Posted by Russ Cable on August 19, 2005
In Reply to: Re: Like gold to airy thinness beat posted by Smokey Stover on August 19, 2005
: : : Please, can anyone explain the meaning of a phrase "Like gold to airy thinness beat" to me. It is probably a quotation from John Donne, and it is also a phrase from the dedication in Robert B. Parker´s book Valediction, which begins with the words "For Joan" and this phrase follows. I am currently translating this book to the Czech language and I have no idea what the dedication means... Thank you
: : Google has tons of hits.
: Since it is Parker, not Donne, whose work you are translating, you need to tell us what follows the phrase you have given. Bruce Kahl's link gives you Donne's poem and at least one very plausible interpretation. As we grow distant from each other our separation expands the bond between us, "like gold...", rather than ruptures it. Gold can be hammered (beat) into extremely thin gold leaf, which then can cover an area far greater than its original size. I'm guessing that Joan was separated from Parker at the time, at least in distance. But how Parker followed up may dictate how you translate the phrase. Or you can just say, "Like gold which has been hammered into extreme thinness," with a note. SS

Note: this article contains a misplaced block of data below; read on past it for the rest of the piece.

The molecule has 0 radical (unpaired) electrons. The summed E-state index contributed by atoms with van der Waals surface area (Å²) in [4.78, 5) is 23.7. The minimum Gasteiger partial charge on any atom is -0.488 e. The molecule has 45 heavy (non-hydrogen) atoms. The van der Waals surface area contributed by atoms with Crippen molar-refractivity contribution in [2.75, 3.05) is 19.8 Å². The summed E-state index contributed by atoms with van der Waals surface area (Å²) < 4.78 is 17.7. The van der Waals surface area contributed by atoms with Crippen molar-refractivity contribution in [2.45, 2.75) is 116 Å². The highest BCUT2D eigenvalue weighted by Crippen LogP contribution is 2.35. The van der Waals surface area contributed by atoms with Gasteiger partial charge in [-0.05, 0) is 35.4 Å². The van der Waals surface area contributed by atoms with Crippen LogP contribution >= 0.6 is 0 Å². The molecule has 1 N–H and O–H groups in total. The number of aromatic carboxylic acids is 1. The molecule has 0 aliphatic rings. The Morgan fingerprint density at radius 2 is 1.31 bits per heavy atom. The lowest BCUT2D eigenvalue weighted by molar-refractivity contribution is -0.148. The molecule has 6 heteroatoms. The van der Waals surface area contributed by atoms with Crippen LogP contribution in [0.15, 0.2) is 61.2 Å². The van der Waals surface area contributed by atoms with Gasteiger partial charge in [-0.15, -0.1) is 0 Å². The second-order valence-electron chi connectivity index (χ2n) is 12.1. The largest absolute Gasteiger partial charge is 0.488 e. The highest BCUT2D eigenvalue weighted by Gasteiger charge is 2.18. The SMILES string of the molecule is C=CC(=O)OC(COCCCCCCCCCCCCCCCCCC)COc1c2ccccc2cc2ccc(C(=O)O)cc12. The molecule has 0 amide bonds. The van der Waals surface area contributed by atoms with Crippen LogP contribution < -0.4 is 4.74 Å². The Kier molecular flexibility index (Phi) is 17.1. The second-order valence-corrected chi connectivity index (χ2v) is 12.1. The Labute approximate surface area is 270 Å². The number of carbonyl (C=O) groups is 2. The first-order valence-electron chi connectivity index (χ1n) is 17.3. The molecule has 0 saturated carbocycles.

Since the dedication is sort of a "private" message between the author and the dedicatee, it seems odd to me to translate it into a language that the dedicatee cannot read. In any case, the author is probably intentionally directly referencing the sentiment of the poem by John Donne (A Valediction: Forbidding Mourning) so by translating it into anything that is not a reference to the poem, you would be destroying the meaning. If you must translate it, I would look for the poem already translated and try to go with that. The poem is about how close their two souls are and the thinness of the gold is how brief/insubstantial the separation between them will be when he dies first. It's hardly meant to say "For Joan, who is really, really skinny." ^_^